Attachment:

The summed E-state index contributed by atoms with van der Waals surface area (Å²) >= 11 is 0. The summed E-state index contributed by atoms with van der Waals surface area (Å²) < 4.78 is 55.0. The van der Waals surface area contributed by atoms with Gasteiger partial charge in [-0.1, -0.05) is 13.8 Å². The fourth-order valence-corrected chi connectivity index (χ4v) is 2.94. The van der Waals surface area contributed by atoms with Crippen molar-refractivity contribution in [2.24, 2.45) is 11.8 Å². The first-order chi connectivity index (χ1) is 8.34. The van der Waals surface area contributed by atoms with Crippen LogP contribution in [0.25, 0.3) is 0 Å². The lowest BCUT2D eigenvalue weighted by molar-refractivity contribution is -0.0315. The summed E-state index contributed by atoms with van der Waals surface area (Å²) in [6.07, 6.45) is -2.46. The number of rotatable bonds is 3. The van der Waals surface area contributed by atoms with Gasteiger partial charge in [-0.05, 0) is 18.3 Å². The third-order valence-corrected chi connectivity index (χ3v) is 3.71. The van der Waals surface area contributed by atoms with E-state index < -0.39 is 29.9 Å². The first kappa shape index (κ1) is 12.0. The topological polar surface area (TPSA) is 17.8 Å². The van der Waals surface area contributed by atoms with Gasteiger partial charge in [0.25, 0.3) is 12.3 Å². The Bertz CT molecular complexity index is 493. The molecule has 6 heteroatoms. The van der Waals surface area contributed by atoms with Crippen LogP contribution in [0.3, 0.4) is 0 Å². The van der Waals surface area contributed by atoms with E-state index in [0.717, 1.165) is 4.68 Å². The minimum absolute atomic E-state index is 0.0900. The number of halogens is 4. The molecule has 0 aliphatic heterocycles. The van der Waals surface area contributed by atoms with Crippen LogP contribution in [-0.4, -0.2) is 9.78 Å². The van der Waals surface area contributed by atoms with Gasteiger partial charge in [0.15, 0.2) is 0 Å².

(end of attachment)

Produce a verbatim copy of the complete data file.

The summed E-state index contributed by atoms with van der Waals surface area (Å²) >= 11 is 0. The summed E-state index contributed by atoms with van der Waals surface area (Å²) < 4.78 is 55.0. The van der Waals surface area contributed by atoms with Gasteiger partial charge in [-0.1, -0.05) is 13.8 Å². The fourth-order valence-corrected chi connectivity index (χ4v) is 2.94. The van der Waals surface area contributed by atoms with Crippen molar-refractivity contribution in [2.24, 2.45) is 11.8 Å². The first-order chi connectivity index (χ1) is 8.34. The van der Waals surface area contributed by atoms with Crippen LogP contribution in [0.25, 0.3) is 0 Å². The lowest BCUT2D eigenvalue weighted by molar-refractivity contribution is -0.0315. The summed E-state index contributed by atoms with van der Waals surface area (Å²) in [6.07, 6.45) is -2.46. The number of rotatable bonds is 3. The van der Waals surface area contributed by atoms with Gasteiger partial charge in [-0.05, 0) is 18.3 Å². The third-order valence-corrected chi connectivity index (χ3v) is 3.71. The van der Waals surface area contributed by atoms with E-state index < -0.39 is 29.9 Å². The first kappa shape index (κ1) is 12.0. The topological polar surface area (TPSA) is 17.8 Å². The van der Waals surface area contributed by atoms with Gasteiger partial charge in [0.25, 0.3) is 12.3 Å². The Bertz CT molecular complexity index is 493. The molecule has 6 heteroatoms. The van der Waals surface area contributed by atoms with Crippen LogP contribution in [0.3, 0.4) is 0 Å². The van der Waals surface area contributed by atoms with E-state index in [0.717, 1.165) is 4.68 Å². The minimum absolute atomic E-state index is 0.0900. The number of halogens is 4. The molecule has 0 aliphatic heterocycles. The van der Waals surface area contributed by atoms with Crippen LogP contribution in [-0.4, -0.2) is 9.78 Å². The van der Waals surface area contributed by atoms with Gasteiger partial charge in [0.15, 0.2) is 0 Å².